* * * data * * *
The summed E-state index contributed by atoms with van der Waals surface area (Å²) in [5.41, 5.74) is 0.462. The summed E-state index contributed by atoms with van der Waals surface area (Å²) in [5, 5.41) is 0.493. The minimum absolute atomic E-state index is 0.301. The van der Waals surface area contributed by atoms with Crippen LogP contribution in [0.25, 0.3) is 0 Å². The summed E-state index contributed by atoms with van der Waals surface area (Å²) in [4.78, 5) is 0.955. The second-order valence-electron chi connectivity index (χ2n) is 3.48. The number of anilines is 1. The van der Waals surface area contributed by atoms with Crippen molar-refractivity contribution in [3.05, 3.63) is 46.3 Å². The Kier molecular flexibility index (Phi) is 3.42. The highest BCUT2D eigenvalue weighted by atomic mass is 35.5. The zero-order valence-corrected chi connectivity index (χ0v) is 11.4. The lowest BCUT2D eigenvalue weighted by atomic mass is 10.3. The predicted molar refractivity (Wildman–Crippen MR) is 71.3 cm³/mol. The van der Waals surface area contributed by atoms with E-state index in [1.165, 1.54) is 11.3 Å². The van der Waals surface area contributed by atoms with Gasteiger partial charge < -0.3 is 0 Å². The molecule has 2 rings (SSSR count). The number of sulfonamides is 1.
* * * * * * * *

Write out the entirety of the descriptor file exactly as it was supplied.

The summed E-state index contributed by atoms with van der Waals surface area (Å²) in [5.41, 5.74) is 0.462. The summed E-state index contributed by atoms with van der Waals surface area (Å²) in [5, 5.41) is 0.493. The minimum absolute atomic E-state index is 0.301. The van der Waals surface area contributed by atoms with Crippen LogP contribution in [0.25, 0.3) is 0 Å². The summed E-state index contributed by atoms with van der Waals surface area (Å²) in [4.78, 5) is 0.955. The second-order valence-electron chi connectivity index (χ2n) is 3.48. The number of anilines is 1. The van der Waals surface area contributed by atoms with Crippen molar-refractivity contribution in [3.05, 3.63) is 46.3 Å². The Kier molecular flexibility index (Phi) is 3.42. The highest BCUT2D eigenvalue weighted by atomic mass is 35.5. The zero-order valence-corrected chi connectivity index (χ0v) is 11.4. The lowest BCUT2D eigenvalue weighted by atomic mass is 10.3. The predicted molar refractivity (Wildman–Crippen MR) is 71.3 cm³/mol. The van der Waals surface area contributed by atoms with E-state index in [1.165, 1.54) is 11.3 Å². The van der Waals surface area contributed by atoms with Gasteiger partial charge < -0.3 is 0 Å². The molecule has 2 rings (SSSR count). The number of sulfonamides is 1.